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1982: Dingo baby trial opens in Australia

A mother who says her nine-week-old daughter was killed by a dingo has appeared in court in Australia charged with her murder.

Lindy Chamberlain, who is seven months pregnant, is accused of slitting Azaria's throat as she sat in the front seat of the family car at a campsite at Ayers Rock.

The mystery of Azaria's disappearance two years ago attracted widespread publicity. Her body has never been found.

The original inquest into the baby's death found she had been killed by a dingo, but new forensic evidence led to a second inquest which suggested the child's throat had been cut and Mrs Chamberlain was sent for trial.

Not guilty

Her husband Michael, a Seventh Day Adventist minister, is also on trial, accused of trying to cover up the truth.

Mr and Mrs Chamberlain have both pleaded not guilty.

The courtroom was packed for the first day of what has already been dubbed by one newspaper as Australia's "trial of the century".

Prosecutor Ian Barker told the court Mrs Chamberlain's story that her baby had been taken from the couple's tent by a dingo was a "fanciful lie to conceal the truth".

Neither of the accused showed any emotion as the bloodstained jumpsuit worn by Azaria at the time of her disappearance was exhibited to the courtroom.

Mr Barker told the court extensive tests by a team in London would convince the jury the baby's throat had been cut, not savaged by a dingo.

He said traces of blood had also been found in the family car more than a year after Azaria disappeared.

Tests showed attempts had been made to wipe away the blood. Further investigations revealed the blood came from a child less than six months old, suggesting it was Azaria's.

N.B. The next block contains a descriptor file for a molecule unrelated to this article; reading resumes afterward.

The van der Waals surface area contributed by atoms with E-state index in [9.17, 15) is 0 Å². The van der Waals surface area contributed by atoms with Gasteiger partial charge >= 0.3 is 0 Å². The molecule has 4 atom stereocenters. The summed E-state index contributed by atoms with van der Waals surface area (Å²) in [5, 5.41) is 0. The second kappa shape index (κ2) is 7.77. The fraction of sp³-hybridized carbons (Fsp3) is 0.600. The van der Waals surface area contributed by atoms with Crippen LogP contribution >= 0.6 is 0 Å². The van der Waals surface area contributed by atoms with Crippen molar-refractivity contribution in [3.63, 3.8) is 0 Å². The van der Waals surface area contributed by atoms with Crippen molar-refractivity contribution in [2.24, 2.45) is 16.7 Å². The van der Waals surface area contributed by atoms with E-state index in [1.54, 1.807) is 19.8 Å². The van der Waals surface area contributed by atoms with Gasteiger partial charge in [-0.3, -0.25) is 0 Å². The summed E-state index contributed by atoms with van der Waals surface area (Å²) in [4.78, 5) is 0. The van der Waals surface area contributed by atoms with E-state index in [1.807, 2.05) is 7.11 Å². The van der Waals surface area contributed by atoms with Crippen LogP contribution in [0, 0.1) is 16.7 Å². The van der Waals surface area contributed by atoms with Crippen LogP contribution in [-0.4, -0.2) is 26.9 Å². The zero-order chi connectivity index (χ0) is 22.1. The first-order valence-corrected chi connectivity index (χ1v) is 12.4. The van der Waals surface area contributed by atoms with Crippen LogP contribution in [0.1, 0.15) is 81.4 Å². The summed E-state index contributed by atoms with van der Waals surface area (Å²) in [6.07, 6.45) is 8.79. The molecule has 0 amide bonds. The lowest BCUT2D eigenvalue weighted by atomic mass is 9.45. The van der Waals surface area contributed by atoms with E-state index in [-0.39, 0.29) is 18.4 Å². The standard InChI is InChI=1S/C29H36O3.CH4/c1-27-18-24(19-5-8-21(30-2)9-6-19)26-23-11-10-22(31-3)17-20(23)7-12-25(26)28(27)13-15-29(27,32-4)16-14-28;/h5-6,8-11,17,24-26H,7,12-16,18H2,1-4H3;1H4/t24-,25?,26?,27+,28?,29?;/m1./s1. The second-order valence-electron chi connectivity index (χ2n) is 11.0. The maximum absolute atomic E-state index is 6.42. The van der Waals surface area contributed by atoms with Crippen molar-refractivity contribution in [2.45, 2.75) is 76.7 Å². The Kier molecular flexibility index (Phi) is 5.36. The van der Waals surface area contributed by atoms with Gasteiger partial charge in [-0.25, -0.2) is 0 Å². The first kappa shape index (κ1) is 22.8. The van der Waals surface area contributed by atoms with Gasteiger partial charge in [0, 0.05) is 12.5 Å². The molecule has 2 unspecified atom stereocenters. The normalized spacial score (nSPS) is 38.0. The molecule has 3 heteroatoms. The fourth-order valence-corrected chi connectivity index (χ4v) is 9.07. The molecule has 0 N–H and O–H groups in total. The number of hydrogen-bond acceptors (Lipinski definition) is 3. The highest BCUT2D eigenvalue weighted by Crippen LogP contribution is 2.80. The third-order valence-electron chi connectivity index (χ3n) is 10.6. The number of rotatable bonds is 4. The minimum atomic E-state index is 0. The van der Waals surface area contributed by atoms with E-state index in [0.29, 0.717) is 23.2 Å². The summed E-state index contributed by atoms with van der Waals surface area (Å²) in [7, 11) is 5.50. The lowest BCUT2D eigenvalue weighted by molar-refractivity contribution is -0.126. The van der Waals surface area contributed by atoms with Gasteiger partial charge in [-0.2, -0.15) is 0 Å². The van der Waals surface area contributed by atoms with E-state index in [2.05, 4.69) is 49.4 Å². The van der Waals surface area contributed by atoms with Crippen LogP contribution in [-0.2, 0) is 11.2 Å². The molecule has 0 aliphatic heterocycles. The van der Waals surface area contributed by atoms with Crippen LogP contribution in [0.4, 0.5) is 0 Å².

He continued the tiny amount of blood found in the Chamberlains' tent was inconsistent with a dingo attack. Nor were there any traces of saliva found on the baby's clothing which would have supported the claim.

The child's clothing was found close to a dingo's lair, seven days after her disappearance. The prosecution claimed it had been planted there after the child's body had been buried.

Mr Barker said he would not suggest a motive for the killing, nor would he suggest Mr Chamberlain had been involved - but he probably learned about it soon afterwards and helped conceal the truth.

The trial is scheduled to last more than six weeks and should end just before Mrs Chamberlain is due to give birth, early in November.

In Context
Lindy Chamberlain was found guilty of murdering her daughter and her husband Michael of being an accessory. She was sentenced to life in prison with hard labour. He was given an 18 month sentence which was suspended for three years.

The case sent shockwaves around the world. Lindy Chamberlain's sentence was seen as very harsh and even senior legal experts in Australia questioned whether she had been found guilty beyond reasonable doubt.

The case had barely finished when two books were written about it and a film planned.

Lindy Chamberlain appealed against her conviction and lost. But then in 1986 a matinee jacket belonging to baby Azaria was found close to a dingo's lair at Ayer's Rock.

Mrs Chamberlain was released five days later on the grounds "she had suffered enough".

The Chamberlains were pardoned in 1988. A further inquest in 1995 returned an open verdict.

In July 2004 a man came forward saying he shot the dingo carrying baby Azaria but did not tell anyone for fear he would be prosecuted. He said one of his friends buried the child's body.


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